Innovative programs help Medicaid recipients thrive

April 1, 2005

Not long ago, I was talking with a family friend, Jamie, a young, single mom and then Medicaid recipient. We were discussing our families and I had mentioned how busy I was driving my children to and from their many extracurricular activities and social events.

Not long ago, I was talking with a family friend, Jamie, a young, single mom and then Medicaid recipient. We were discussing our families and I had mentioned how busy I was driving my children to and from their many extracurricular activities and social events.

Jamie said that she didn't have a car and that she relied on her Medicaid caseworker to drive her and her children to and from their scheduled doctor visits. "It's so nice not having to worry about how to get to there," she said.

I started to realize how much I took having a dependable vehicle for granted. Fortunately, her Medicaid health plan understood that before Jamie could make healthcare a priority, it had to provide her a ride to her physician.

One plan that is doing just that is Ion Health, Pennsylvania's newest Medicaid health plan. I had the opportunity to sit down and speak with its founder and CEO, Anthony Horbal, the co-subject of this month's Executive Profile (see page 18). Horbal explains how Ion Health is able to pull this vulnerable population into the system of care by tailoring programs and using enhanced community outreach services. "We're constantly working at helping this population gain access to the healthcare system in an appropriate and consistent way," Horbal says. And, not all of Ion Health's efforts are specifically directed at Ion Health members.

"It requires lots of hand-to-hand contact, telephone calls and community outreach. For instance, we've just opened a community outreach center in Johnstown [Pa.], where non-profit organizations can work with their members. We've also provided flu shots and school immunization shots to people, regardless of whether they were Ion Health members," Horbal says.

"We've made it a point of pride to work to benefit the communities we serve, and if we do that effectively, we'll be able to attract more members to our roster. In my book, that's a win-win situation," he says.

"The key is connecting with these people regularly," agrees Ion Health President and Director Mike Nelson, Horbal's counterpart in this month's cover story. "When we welcome new members into our plan, we realize that some may have changed homes and phone numbers. We have to be clever about reaching them."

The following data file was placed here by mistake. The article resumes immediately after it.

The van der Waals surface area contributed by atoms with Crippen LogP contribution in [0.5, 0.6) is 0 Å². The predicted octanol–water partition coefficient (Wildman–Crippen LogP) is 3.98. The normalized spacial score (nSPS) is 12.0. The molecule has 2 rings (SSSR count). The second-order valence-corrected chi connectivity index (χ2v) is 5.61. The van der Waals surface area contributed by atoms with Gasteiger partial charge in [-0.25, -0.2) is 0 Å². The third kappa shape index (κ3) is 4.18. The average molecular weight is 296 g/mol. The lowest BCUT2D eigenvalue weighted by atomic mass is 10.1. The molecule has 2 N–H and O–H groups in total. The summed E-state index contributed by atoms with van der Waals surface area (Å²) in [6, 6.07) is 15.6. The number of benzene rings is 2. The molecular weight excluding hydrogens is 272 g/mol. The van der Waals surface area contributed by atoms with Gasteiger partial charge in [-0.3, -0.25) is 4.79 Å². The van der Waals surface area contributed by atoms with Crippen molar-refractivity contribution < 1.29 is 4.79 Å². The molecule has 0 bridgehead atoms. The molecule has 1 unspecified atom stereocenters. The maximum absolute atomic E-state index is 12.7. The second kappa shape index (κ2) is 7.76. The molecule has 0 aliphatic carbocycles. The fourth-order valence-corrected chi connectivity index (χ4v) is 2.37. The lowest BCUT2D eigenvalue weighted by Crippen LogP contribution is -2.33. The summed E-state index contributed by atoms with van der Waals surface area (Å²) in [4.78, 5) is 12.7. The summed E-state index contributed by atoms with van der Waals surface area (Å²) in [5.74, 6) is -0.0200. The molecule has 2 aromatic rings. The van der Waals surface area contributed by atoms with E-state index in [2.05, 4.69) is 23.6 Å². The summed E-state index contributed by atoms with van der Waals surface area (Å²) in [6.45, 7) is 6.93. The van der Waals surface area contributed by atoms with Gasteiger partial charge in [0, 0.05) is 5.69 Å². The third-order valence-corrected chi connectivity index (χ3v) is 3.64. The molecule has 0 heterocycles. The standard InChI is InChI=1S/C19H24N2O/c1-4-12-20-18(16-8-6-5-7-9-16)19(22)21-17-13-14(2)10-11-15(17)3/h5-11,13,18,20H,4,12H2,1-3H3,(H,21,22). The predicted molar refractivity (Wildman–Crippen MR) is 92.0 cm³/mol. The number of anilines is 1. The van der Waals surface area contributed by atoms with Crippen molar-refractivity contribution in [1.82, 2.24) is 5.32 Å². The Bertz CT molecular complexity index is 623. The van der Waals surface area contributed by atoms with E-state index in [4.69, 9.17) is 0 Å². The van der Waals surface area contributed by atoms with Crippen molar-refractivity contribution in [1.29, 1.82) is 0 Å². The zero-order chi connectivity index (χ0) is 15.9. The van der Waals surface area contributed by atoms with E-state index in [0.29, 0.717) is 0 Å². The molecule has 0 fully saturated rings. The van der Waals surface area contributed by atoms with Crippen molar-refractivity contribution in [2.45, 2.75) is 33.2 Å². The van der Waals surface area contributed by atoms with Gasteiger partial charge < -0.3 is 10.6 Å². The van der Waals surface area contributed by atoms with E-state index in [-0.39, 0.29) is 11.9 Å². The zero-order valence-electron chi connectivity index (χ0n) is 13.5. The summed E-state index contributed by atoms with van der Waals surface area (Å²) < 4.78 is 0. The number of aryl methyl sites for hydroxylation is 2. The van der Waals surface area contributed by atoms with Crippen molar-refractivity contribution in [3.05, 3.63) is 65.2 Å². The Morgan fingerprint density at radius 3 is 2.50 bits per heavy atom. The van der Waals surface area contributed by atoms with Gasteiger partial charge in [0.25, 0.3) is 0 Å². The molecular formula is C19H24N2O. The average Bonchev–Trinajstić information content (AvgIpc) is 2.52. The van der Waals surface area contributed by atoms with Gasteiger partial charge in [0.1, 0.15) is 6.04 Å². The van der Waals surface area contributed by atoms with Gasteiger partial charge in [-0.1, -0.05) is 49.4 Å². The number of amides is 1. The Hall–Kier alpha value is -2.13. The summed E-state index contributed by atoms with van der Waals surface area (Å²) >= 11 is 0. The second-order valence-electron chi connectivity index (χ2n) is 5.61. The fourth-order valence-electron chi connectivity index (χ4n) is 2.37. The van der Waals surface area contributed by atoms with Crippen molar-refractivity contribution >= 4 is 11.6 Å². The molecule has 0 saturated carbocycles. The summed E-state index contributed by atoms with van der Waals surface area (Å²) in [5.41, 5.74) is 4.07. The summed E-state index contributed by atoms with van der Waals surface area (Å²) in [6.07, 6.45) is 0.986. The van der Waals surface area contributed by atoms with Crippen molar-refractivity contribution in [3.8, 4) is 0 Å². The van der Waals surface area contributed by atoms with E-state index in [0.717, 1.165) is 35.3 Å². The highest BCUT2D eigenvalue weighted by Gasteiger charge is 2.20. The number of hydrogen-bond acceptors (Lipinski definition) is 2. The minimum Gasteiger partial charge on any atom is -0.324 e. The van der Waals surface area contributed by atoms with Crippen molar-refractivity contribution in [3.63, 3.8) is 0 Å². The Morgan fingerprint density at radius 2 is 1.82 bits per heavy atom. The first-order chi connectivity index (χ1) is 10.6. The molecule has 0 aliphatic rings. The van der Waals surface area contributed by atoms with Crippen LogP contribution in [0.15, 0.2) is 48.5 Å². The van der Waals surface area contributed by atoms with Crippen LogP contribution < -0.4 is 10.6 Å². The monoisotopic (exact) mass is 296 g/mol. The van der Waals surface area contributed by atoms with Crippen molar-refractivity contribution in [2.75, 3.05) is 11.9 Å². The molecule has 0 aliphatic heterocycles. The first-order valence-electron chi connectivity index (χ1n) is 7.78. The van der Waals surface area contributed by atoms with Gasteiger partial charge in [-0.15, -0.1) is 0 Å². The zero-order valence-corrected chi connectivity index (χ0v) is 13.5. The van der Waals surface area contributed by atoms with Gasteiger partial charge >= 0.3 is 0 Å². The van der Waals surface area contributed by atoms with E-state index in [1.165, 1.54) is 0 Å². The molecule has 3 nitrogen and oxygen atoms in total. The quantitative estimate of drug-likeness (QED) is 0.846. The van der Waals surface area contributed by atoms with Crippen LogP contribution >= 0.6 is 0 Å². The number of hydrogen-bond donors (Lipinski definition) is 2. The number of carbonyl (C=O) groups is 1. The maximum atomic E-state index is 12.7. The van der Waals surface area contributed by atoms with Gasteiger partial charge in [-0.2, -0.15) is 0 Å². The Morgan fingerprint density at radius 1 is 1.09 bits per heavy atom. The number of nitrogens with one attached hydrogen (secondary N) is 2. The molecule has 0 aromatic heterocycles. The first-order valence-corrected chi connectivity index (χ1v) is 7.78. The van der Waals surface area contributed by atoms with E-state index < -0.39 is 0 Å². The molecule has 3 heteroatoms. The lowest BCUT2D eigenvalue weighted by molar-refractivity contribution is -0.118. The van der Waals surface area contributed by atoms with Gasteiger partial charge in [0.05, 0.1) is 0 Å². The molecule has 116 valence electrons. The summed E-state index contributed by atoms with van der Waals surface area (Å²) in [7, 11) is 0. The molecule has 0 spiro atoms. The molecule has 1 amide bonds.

One of Ion Health's creative outreach programs is "Sleep Safe," an innovative education program aimed at expectant mothers. Women who successfully complete the "Sleep Safe" prenatal education program are given a crib and baby monitor at no cost, to help them better ensure their newborn's safety.

Other ways that plans can reach out to Medicaid members include providing free crutches to patients after hip replacements, launching baby shower gift programs, and purchasing and distributing easy-to-read, self-help healthcare books.

Providing outreach and case management services or community linkages in the hospital ER and at the bedside, as well as partnering with community family centers, faith-based organizations, schools and libraries, are other ways to reach out to members.

The Medicaid ranks are expected to continue their growth in upcoming years. If we want good healthcare consumers, we must first ensure that the programs we offer are designed to encourage participation by meeting specific needs. Then we have to make sure that people can actually get to their providers. The first step toward reaching that goal might not be a step at all. It might simply be making sure that people like Jamie and her kids have a ride to their doctor, and that when they get there, they'll get the services and care that they truly need.